Optimize a Trading Strategy: Genetic Search

Photo by Markus Winkler on Unsplash

Welcome to the second article of our new series about optimization of a trading strategy! In the previous article, we provided an overview on this subject and showcased an example. We hope that the sub-sampling method that we disseminated has started to help you to select better trading parameter values from a rigorous statistics standpoint of view. Near the end of the article we left an interesting open question: “Grid search is exhaustive but very time-consuming. What other search algorithms can be used to accelerate the process of finding the best candidate?” Professional high frequency trading firms normally use 2 years of historical data for backtesting. Once you are very serious about finding the optimal trading parameter values using a rigorous statistical approach, the immediate problem is that the brute-force grid search will take forever to finish. Our backtest engine is lightning fast: it takes about 10 seconds to perform backtesting on one day’s of historical market data for the most heavily traded currency pair (BTW in an upcoming release that number will become 4 seconds). Nevertheless, that’s still not fast enough when it comes to exhaustive grid search. In this article, we will explore one type of accelerated search algorithms called genetic algorithm. The methodology presented here is not tied to our trading framework. In fact, it is not even tied to algorithmic trading. Genetic algorithm is generally applicable to a very wide range of mathematical problems.

In computer science and operations research, a genetic algorithm (GA) is a metaheuristic inspired by the process of natural selection that belongs to the larger class of evolutionary algorithms (EA). Genetic algorithms are commonly used to generate high-quality solutions to optimization and search problems by relying on biologically inspired operators such as mutation, crossover and selection.

For mathematical details you can refer to this wikipedia article. Long story short we can use the following genetic search procedure to find the best trading parameter candidate for any given trading algorithm:

[1] Creation: Create a list of objects each of which holding the trading parameters as their properties. The initial values for these properties can be randomly picked. We call these objects “individuals”.

[2] Evaluation: Evaluate the fitness of the individuals using some sort of criterion (e.g. expected final account balance). The criterion is directly related to how you envision that one set of trading parameter values is considered to be better than another. Please refer to our previous article to avoid a common pitfall. Choose the top few individuals with high fitness scores. We call these individuals “parents”.

[3] Reproduction: Mate the parents by somehow generating new sets of trading parameter values from the parents’ trading parameter values (e.g. taking weighted averages). We call these newly generated sets of trading parameter values “children”. If needed, give the children a small chance to mutate by slightly changing their trading parameter values.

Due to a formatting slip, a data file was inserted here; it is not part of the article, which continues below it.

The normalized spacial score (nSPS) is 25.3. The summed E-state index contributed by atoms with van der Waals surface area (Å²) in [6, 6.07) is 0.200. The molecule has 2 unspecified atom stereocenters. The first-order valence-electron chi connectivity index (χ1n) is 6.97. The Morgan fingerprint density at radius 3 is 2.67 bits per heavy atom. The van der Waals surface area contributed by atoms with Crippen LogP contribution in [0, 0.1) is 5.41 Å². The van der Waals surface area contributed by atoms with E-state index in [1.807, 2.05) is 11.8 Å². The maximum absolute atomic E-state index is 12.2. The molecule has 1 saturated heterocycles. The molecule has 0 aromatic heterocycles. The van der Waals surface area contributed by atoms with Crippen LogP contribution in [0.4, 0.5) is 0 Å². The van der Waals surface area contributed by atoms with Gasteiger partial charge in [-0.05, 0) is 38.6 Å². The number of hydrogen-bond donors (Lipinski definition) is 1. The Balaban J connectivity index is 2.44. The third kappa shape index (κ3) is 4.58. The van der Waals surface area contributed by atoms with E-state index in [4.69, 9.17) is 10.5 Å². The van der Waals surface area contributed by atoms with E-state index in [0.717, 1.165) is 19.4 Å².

[4] Elimination: Evaluate the fitness scores of the children. Examine the fitness scores of all the parents and children and remove the bottom few individuals with low fitness scores so that the entire population is brought back to its original number. At this point, we can proceed to the next round of reproduction-evaluation-elimination cycle.

[5] Termination: After enough rounds of reproduction-evaluation-elimination cycles, we’d find that the highest fitness score in the population can no longer be improved from one cycle to the next. This means the solution has converged, the best candidate has been found, and the procedure can be terminated.

If it hasn’t sounded too complicated so far, here is a concrete implementation in ~150 lines of code in the context of simplified Avellaneda-Stoikov market making: https://gist.github.com/cryptochassis/198b4d34837ec88676febd146140cdd3. Admittedly sometimes mathematics can be big headaches. However, we’d like to kindly remind our readers that algorithmic traders (i.e. us) make a living not based on sheer good luck but rather based on rigorous math in solid theoretical foundation plus flawless implementation in code. This is the edge that we have.

If you need help in math or coding, feel free to let us know by joining us on Discord https://discord.gg/b5EKcp9s8T. 🎉 We specialize in market data collection, high speed trading system, infrastructure optimization, and proprietary market making.

Disclaimer: This is an educational article rather than investment/financial advice.

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